Darren Mulholland

Bash Braces Cheatsheet

A no-frills guide to the Bash shell's many, many styles of braces.


•   (...)

Single parentheses indicate a subshell. A list of commands enclosed in parentheses will be executed in a separate shell process. The exit status of the subshell is the exit status of the command list.

$ (echo foo; exit 42)
foo
$ echo $?
42

•   $(...)

Single parentheses preceded by a dollar symbol indicate command substitution. The command inside the parentheses is run in a subshell and its standard output, stripped of any trailing newlines, is returned as the value of the expression.

$ foo=$(echo bar)
$ echo $foo
bar

•   ((...))

Double parentheses indicate an arithmetic expression. Inside the parentheses, variables are interpreted as integer values and a selection of arithmethic and boolean operators are supported

Somewhat confusingly, the exit status of the expression is 0 (success) if the arithmetic value of the expression is non-zero; the exit status of the expression is 1 (failure) if the arithmetic value of the expression is zero.

$ ((1 + 1))
$ echo $?
0

$ ((1 - 1))
$ echo $?
1

Note that within the expression itself boolean operators return a value of 1 for true and 0 for false.

$ ((2 > 1))
$ echo $?
0

$ ((2 < 1))
$ echo $?
1

•   $((...))

Double parentheses preceded by a dollar symbol indicate arithmetic expansion. The value of the expansion is the integer value of the arithmetic expression in the parentheses.

$ echo $((1 + 1))
2

$ echo $((2 > 1))
1

•   { ... }

Curly braces indicate a command block, a construct which feels a lot like a solution in search of a problem. Personally, I've only ever used them for writing condensed one-line conditionals:

[ condition ] && { command1; command2; }

Like functions, command blocks support redirected I/O.

{ cmd1; cmd2; } < infile > outfile

Unlike functions, they don't support local variables; all variables inside a command block are global.

Note that a syntex quirk of command blocks is that they require surrounding spaces and a trailing semicolon before closing. (Newlines also work.)

•   ${...}

Curly braces preceded by a dollar symbol indicate parameter expansion${param} is a less ambiguous way of writing $param and both expand to the value of the variable param.

$ foo=bar
$ echo ${foo}
bar

Parameter expansions support a host of impossible-to-remember string operator sigils.

•   [ ... ]

Single brackets indicate a conditional expression. This construct is an alias for the builtin test command and returns a exit status of 0 or 1 depending on the boolean value of the expression.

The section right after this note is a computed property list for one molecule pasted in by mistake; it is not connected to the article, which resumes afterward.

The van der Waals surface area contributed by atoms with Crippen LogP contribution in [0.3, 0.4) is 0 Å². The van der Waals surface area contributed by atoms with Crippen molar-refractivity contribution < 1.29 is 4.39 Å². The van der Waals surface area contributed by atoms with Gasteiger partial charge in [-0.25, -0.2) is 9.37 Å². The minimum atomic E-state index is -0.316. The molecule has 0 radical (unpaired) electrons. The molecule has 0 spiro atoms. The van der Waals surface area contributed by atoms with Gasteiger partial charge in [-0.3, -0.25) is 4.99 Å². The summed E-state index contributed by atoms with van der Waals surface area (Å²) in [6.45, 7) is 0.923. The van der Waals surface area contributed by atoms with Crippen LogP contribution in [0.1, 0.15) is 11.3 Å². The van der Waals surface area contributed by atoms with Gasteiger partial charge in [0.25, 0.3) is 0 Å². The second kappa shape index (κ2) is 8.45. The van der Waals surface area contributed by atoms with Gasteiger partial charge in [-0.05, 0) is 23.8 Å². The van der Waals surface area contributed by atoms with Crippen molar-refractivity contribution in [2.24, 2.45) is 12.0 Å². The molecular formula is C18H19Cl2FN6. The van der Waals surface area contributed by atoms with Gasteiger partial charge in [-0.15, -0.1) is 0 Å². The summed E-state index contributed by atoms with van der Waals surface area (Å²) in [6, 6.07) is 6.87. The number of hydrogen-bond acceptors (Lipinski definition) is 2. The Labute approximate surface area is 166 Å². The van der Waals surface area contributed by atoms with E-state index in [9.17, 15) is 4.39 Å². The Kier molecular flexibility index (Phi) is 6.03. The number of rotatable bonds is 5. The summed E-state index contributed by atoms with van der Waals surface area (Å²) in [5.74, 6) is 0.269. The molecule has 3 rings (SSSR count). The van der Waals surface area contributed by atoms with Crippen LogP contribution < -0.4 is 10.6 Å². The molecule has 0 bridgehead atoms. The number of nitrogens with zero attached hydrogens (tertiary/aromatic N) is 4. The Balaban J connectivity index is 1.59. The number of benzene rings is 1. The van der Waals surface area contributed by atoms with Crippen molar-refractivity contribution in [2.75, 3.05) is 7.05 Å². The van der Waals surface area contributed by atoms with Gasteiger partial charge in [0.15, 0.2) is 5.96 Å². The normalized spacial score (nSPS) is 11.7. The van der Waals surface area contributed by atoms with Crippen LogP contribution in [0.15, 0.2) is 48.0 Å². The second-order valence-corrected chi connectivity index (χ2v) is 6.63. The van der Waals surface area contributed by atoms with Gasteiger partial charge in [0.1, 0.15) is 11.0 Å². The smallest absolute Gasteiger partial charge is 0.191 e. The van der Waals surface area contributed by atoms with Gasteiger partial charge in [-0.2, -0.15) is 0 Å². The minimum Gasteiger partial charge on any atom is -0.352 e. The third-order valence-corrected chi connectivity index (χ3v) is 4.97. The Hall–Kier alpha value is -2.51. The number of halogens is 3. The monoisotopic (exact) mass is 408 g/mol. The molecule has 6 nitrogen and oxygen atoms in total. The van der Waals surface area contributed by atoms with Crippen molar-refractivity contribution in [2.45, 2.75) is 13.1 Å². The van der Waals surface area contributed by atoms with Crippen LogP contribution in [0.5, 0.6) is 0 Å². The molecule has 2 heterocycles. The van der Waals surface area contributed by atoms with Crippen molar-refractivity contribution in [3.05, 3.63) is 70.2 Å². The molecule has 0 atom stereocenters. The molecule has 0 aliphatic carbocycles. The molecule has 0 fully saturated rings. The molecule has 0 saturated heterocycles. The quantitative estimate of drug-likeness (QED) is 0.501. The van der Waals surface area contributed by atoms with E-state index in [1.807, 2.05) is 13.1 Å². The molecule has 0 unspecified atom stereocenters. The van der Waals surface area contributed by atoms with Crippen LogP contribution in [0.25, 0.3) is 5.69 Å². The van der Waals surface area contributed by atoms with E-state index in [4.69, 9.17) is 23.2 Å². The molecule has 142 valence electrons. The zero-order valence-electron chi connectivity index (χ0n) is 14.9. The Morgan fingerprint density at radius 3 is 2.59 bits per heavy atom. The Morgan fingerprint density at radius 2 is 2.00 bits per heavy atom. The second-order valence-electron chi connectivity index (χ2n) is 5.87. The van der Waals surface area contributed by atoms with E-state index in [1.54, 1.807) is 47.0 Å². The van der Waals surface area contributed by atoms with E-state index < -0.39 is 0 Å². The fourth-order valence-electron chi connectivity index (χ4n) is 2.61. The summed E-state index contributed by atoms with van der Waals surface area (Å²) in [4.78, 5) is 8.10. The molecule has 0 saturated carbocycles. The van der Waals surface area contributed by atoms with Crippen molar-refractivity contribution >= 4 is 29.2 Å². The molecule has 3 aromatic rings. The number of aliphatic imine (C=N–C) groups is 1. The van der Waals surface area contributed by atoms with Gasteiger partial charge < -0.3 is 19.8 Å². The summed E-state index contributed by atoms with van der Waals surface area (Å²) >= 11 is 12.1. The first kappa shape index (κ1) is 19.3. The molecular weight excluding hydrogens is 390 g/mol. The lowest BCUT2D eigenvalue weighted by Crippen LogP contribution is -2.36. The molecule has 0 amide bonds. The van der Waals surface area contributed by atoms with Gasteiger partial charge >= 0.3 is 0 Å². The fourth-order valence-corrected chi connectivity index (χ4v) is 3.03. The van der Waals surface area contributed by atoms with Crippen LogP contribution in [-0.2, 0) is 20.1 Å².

The behaviour of test depends on the number of arguments supplied to it. If there are zero arguments, the expression is false. If there is one argument, the expression is true if and only if the argument is not null.

$ [ ] && echo true || echo false
false

$ [ "" ] && echo true || echo false
false

$ [ "foo" ] && echo true || echo false
true

With two or more arguments, test supports a large selection of boolean flags and operators (see the manual for a full listing).

•   [[ ... ]]

Double brackets indicate a more advanced form of conditional expression. Unlike test which is an ordinary command, the [[ ... ]] construct is part of bash's own syntax and so can support a richer set of operators.

In particular, double bracket conditionals support the short-circuiting && and || operators, along with >, <, >=, <=, !=, == string comparisons and regex-based pattern matching.

To take an explicit example, the following single-bracket conditional will throw a syntax error:

if [ -e $file1 && -e $file2 ]; then echo true; fi

The && operator is part of Bash's syntax and cannot be used as an argument to the [ command.

We could rewrite the conditional using the test command's own -a operator:

if [ -e $file1 -a -e $file2 ]; then echo true; fi

Alternatively, we could break the conditional into two separate tests:

if [ -e $file1 ] && [ -e $file2 ]; then echo true; fi

Finally, we could rewrite the conditional using double brackets which do support the && operator:

if [[ -e $file1 && -e $file2 ]]; then echo true; fi